The Handman

The Handman

For Bruce Gaston, music is a labor of love. Manual labor. Gaston, also known as Mr. Handman, is among the best known of a handful of manualists—musicians who make music by squeezing air through their hands—having been featured on CNN, NPR, “The Tonight Show with Jay Leno,” “America’s Got Talent,” Germany’s “Das Supertalent,” and numerous radio shows.

The son of a music teacher, Gaston began studying violin at an early age. In high school, when he heard a friend make music with his hands, he was determined to learn that “instrument” as well. He began teaching himself, learning by trial, error, and practice. Lots of practice. “It was three years before I could actually play a song that I thought sounded pretty good,” he recalls, noting that it took time to develop the manual dexterity necessary to make and control the sound. “Then I started to work on the vibrato. The vibrato took 15 years. There are other people who play their hands, but I don’t think anybody does vibrato like I do. I spend a lot of time practicing.”

The Allen Township resident stops talking and demonstrates, earning the attention of his Lab, Sandy. He does much of his practicing while walking her, her leash on his wrist, to free his hands. The clasp must be airtight, he says; he then squeezes his hands together, pushing out air. The fleshy part between the index finger and thumb functions as the “tone maker,” he explains. The sound is novel, slightly humorous, but surprisingly lyrical, especially as he adds the vibrato.

“The real challenge is intonation,” he says, adding that the hands, like other instruments, are affected by the weather, especially humidity. While nervous energy can give a musical performance a positive edge, sweaty palms are the last things a manualist needs. Extreme dryness can also be a problem. “There has to be a certain amount of humidity,” he says. “I’ve played Musikfest when it’s 95 degrees, and it really compromised the tone quality. Part of the art of this is to know what to do to make the tonal quality most beneficial. That’s taken many years.” One of his tricks of the trade is antibacterial gel, which moistens the hands but dries quickly.  “And it has an extra benefit. My hands are clean. I can go eat after playing.”

“You can spend all your life playing your hands and just trying to get all the notes in tune,”  he says. “If it’s out of tune, it might still be humorous, but I don’t like it.” Gaston, who retires this month as a special education teacher, is looking forward to spending more time with his music—both his violin and his hands. He plays violin in Lehigh Valley pit orchestras and churches, including his home church, where his wife, Betsy, is the choir director. He plays his hands solo at banquets and private celebrations. And, with his partner, Ken Purcell, he alternates between violin and hands. Purcell, who sings and plays piano and guitar, is an experienced manualist accompanist. Gaston’s hands have a range similar to a trumpet. He tunes his notes by ear, and Purcell “does something to get in there.” Gaston and Purcell’s CD, “Mr. Handman, Amazing Feats on Musical Hands,” features their unique collaboration.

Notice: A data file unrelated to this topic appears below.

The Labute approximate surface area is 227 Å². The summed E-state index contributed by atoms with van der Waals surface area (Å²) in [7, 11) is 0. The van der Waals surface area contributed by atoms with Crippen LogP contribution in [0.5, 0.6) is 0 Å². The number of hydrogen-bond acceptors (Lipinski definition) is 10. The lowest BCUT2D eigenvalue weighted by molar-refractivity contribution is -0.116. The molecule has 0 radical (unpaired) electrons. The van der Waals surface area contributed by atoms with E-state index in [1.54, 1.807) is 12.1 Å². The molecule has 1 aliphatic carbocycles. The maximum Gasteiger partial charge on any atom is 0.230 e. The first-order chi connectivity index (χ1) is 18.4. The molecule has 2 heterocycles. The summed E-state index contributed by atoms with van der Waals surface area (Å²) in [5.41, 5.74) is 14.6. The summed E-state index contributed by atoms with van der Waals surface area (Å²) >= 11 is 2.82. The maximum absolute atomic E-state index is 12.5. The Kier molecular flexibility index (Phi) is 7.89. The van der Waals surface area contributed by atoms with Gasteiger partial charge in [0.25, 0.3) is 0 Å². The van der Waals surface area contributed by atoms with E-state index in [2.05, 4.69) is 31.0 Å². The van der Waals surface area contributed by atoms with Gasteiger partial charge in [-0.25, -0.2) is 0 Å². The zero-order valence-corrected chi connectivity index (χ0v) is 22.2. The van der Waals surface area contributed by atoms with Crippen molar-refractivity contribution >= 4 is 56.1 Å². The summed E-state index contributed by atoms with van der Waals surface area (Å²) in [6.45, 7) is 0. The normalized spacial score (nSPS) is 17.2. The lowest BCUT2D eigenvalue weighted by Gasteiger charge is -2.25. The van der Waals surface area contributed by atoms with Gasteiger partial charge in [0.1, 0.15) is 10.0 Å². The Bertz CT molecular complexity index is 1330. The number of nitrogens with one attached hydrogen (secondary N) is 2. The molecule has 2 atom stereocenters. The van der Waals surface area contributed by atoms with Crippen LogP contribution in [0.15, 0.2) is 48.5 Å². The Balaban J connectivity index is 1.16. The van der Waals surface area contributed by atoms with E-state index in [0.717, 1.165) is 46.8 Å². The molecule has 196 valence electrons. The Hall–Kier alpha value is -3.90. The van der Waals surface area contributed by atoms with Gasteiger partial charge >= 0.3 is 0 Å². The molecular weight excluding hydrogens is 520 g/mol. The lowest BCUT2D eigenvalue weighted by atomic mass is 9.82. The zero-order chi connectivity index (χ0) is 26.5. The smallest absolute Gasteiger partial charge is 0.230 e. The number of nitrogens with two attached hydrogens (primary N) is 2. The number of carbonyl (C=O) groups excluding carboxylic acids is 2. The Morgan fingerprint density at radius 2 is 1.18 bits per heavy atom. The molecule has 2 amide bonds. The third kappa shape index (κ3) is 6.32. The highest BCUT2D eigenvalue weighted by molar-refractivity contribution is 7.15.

“We try not to put too much emphasis on the hands,” he says. “It really gets the attention, but if someone is hearing it for the first time, it’s best to play for only a few seconds, because then they start talking. The violin is the legitimacy, and the hands are the novelty, not to say that the hands aren’t legitimate.”

His hands have legitimately brought him more than 15 minutes of fame. A CNN feature story in 1996 sparked several years of live performances, via phone and on radio stations across the country. With Philadelphia manualist Jim Rotondo, billed as The Four Squeezins, he has appeared in a number of videos, now available on YouTube. The two also appeared twice on “America’s Got Talent” and, in 2001, with a hand whistler, as The Three Tendons, on the “Tonight Show With Jay Leno.” He even performed the processional for an on-air wedding on the final episode of MTV’s “Oddville.”

But despite his success, Gaston is looking to the future. “I’ve been doing this on the side,” he says. “Now it’s time to take it to the next level. I’m retiring, but I’m just starting out with music.”

Hearing is believing! Check out our exclusive video of Bruce performing!

For more information about Bruce visit handman.com; or email [email protected]


A MANUALIST MANUAL

So, how do you learn to play your hands? Gaston offers this advice:

“Start working with your hands to get the sound, then listen to a song and try to play that song, to match the pitches. It’s hard to figure out how to get different notes at first. When people try it initially, they don’t have the flexibility in their hands. It takes time.

“And try not to get frustrated. When I started, I was enamored. I’d walk around playing all the time. I remember my dad saying to my mom, ‘He’s always doing that.’  You have to be a little compulsive.”

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